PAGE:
In my last article, I used the Stockopedia screening tools to generate value investing ideas based on their earnings. I chose to use EV/EBIT, also known as Earnings Yield, since an exhaustive study by Wes Gray and Toby Carlisle showed that this was the best-performing value metric on a quantitative basis. This screen generated 29 initial ideas that I hadn't looked at in previous Screening for Value articles. As usual, I have created a Stockopedia portfolio to allow me to scroll through the Stockreports rapidly:

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Before drilling down into the details of these companies, I wanted to take time to consider some of the factors that may not be captured by a simple analysis of EV/EBIT: pension deficits, working capital, provisions, deferred consideration, and lease liabilities.

Pension Deficits

In my previous articles, I mentioned that investors would be wise to adjust their valuations for the presence of any Pension Deficits. After all, most pension deficits require the company to make recovery payments, which are real cash that leaves the business that isn't available for dividends, buybacks or re-investment into future growth. The simplest way is to exclude any companies with significant deficits. However, this may miss companies that are cheap despite this extra consideration.

Another way would be to consider the deficit as debt and add it to the EV. However, there are many valuations investors could choose: the IAS19 accounting deficit, the actuarial deficit or even the net present value of the agreed recovery payments. Making the correct choice here is difficult and then may not be straightforward to calculate. Therefore, when a deficit is likely to remain for some time, the easiest way is to adjust the EBIT, not the EV. Comparing this adjusted Earnings Yield to other companies will give a fairer comparison.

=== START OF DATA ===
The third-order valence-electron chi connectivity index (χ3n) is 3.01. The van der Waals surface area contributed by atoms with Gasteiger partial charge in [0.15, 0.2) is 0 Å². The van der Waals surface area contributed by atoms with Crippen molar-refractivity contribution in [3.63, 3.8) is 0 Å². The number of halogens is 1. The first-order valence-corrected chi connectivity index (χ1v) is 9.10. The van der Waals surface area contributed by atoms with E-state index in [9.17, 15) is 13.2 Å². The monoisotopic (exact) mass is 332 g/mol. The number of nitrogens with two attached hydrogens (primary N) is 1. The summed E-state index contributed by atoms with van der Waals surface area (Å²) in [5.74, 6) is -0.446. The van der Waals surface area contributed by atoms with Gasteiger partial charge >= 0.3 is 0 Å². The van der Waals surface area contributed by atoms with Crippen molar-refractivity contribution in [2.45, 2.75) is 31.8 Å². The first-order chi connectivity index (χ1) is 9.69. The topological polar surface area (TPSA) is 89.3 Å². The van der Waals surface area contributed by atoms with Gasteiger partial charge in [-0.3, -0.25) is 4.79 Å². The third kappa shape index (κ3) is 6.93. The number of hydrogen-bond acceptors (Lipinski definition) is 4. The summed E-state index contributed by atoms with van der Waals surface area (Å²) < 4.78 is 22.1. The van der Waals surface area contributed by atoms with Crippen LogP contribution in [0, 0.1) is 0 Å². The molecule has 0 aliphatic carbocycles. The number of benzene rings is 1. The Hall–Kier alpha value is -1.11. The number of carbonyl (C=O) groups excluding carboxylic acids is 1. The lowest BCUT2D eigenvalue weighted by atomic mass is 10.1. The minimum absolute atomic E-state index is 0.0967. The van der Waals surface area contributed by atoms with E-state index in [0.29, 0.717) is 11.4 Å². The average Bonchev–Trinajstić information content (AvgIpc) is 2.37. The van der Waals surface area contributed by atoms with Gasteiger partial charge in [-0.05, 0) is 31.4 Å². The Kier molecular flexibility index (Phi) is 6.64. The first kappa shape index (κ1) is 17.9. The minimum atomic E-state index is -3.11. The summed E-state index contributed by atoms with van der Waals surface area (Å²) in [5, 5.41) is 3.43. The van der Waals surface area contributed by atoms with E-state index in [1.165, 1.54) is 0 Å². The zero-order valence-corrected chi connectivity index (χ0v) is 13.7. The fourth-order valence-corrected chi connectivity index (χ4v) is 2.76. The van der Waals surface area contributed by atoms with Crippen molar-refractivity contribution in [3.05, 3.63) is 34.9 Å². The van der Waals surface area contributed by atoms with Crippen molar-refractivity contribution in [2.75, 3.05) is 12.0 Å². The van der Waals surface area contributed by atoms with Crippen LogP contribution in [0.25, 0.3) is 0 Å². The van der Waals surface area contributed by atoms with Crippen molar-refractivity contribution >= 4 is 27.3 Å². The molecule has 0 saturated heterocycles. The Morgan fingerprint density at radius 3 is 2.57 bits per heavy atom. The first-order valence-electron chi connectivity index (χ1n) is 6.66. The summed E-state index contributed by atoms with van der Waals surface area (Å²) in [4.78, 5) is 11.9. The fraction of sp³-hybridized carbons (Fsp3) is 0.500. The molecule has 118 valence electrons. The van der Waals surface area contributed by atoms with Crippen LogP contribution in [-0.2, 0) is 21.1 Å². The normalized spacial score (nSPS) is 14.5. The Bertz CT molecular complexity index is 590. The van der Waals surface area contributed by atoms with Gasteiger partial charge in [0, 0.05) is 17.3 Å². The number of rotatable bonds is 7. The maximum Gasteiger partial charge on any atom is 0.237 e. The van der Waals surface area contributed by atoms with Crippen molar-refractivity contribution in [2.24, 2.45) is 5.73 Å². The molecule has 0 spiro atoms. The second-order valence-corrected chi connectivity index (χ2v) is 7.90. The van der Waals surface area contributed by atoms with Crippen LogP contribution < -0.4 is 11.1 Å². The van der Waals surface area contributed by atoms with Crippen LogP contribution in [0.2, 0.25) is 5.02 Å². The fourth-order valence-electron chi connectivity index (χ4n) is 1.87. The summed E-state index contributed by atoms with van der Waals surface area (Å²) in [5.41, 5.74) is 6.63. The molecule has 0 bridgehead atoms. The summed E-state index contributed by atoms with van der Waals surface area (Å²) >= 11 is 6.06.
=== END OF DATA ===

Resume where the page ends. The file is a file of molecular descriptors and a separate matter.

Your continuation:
One of the companies from my screen results, Renold (LON:RNO) , is a company with long-term agreed recovery payments and provides the ideal example for this adjustment. Our screen gives a TTM Earnings Yield of 19.8%. This comes from a TTM EBIT of £16.2m, which can be seen on the Accounts tab on the Stockreport, as Operating Profit. The company has an EV of £81.7m, consisting of a market cap of £55.9m and net debt of £25.8m.

To get a good view of the pension situation, I turn to the latest Annual Report. This…

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